According to Mathew Holehouse in the UK's Telegraph newspaper (here), former UK Environment Minister Owen Paterson will this week accuse the European Union and Greenpeace of condemning people in the developing world to death by refusing to accept genetically modified crops. Speaking in Pretoria, South Africa, on Tuesday, Paterson will warn that a food revolution that could save Africa from hunger is being held back and that the world is on the cusp of a green revolution, of the kind that fed a billion people in the 1960s and 1970s as the world's population soared.

After talking about a growing global population and the pivotal role of GMOs in feeding it, Paterson will assert:
"This is also a time, however, of great mischief, in which many individuals and even governments are turning their backs on progress. Not since the original Luddites smashed cotton mill machinery in early 19th century England, have we seen such an organised, fanatical antagonism to progress and science. These enemies of the Green Revolution call themselves 'progressive', but their agenda could hardly be more backward-looking and regressive... their policies would condemn billions to hunger, poverty and underdevelopment. And their insistence on mandating primitive, inefficient farming techniques would decimate the earth's remaining wild spaces, devastate species and biodiversity, and leave our natural ecology poorer as a result."
Instead of parroting the corporate spin of the pro-GMO lobby, Paterson would do better to consider more viable options that he likes to denigrate as 'backward-looking and regressive' by listening to what Russia's Prime Minister Dmitry Medvedev stated in April of last year:
"We don't have a goal of developing GM products here or to import them. We can feed ourselves with normal, common, not genetically modified products. If the Americans like to eat such products, let them eat them. We don't need to do that; we have enough space and opportunities to produce organic food." (see here)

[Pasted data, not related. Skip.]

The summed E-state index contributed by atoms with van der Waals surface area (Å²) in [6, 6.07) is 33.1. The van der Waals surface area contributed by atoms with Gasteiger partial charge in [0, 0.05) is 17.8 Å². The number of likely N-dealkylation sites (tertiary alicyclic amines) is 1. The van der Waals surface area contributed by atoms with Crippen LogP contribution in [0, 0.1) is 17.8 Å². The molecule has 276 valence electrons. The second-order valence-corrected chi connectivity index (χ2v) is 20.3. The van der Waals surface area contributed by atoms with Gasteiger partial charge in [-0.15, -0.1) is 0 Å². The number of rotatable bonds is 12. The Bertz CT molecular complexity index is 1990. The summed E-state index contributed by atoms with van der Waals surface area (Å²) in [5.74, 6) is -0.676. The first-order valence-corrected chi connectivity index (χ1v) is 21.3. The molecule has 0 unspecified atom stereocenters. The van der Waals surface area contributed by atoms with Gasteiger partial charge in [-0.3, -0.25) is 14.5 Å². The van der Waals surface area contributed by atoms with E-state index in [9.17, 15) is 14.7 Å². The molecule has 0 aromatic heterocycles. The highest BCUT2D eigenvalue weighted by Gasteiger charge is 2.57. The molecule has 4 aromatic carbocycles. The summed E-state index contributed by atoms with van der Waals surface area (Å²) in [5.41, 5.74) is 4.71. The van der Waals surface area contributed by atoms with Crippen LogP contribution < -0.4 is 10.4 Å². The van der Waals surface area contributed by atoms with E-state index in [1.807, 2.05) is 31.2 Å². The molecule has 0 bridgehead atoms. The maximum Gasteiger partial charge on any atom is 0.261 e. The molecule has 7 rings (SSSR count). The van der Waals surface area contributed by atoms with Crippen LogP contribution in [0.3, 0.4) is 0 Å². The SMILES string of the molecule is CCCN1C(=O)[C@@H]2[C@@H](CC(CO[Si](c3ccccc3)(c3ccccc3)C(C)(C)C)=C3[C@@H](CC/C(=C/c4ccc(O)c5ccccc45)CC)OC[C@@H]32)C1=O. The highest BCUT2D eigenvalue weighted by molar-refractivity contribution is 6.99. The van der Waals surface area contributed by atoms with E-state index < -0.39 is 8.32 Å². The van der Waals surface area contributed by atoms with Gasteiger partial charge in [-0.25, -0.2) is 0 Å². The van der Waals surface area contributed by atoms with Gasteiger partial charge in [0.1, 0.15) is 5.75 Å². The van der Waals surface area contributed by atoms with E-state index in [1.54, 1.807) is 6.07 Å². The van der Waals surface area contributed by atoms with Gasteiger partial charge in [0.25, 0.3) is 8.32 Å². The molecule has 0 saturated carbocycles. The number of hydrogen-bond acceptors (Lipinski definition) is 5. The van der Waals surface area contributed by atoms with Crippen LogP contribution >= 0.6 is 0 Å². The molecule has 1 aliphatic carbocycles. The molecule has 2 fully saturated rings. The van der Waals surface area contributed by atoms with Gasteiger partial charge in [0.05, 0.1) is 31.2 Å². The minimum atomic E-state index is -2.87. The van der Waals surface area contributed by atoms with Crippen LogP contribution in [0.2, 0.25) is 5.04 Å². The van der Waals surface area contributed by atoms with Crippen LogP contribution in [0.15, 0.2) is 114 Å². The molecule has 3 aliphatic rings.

Or maybe Paterson would benefit from heeding a Statement signed by 24 delegates from 18 African countries to the United Nations Food and Agricultural Organization in 1998:
"We strongly object that the image of the poor and hungry from our countries is being used by giant multinational corporations to push a technology that is neither safe, environmentally friendly nor economically beneficial to us. We do not believe that such companies or gene technologies will help our farmers to produce the food that is needed in the 21st century. On the contrary, we think it will destroy the diversity, the local knowledge and the sustainable agricultural systems that our farmers have developed for millennia, and that it will thus undermine our capacity to feed ourselves."
Beaker

Water fluoridation linked to 30 percent higher than expected rates of hypothyroidism

fluoride poison
© unknown
Water fluoridation above a certain level is linked to 30 per cent higher than expected rates of underactive thyroid (hypothyroidism) in England, suggests research published online in the Journal of Epidemiology & Community Health.

The findings prompt the researchers to call for a rethink of public health policy to fluoridate the water supply in a bid to protect the nation's tooth health.

In England, around 10 per cent of the population (6 million) live in areas with a naturally or artificially fluoridated water supply of 1 mg fluoride per litre of drinking water.

The researchers looked at the 2012 levels of fluoride in the drinking water supply, using data provided by the Drinking Water Inspectorate for individual postcodes.

And they looked at the national prevalence of underactive thyroid diagnosed by family doctors in England in 2012-13 and recorded in their national quality and incentive scheme (QOF) returns. Complete data were provided for 7935 general practices out of a total of 8020.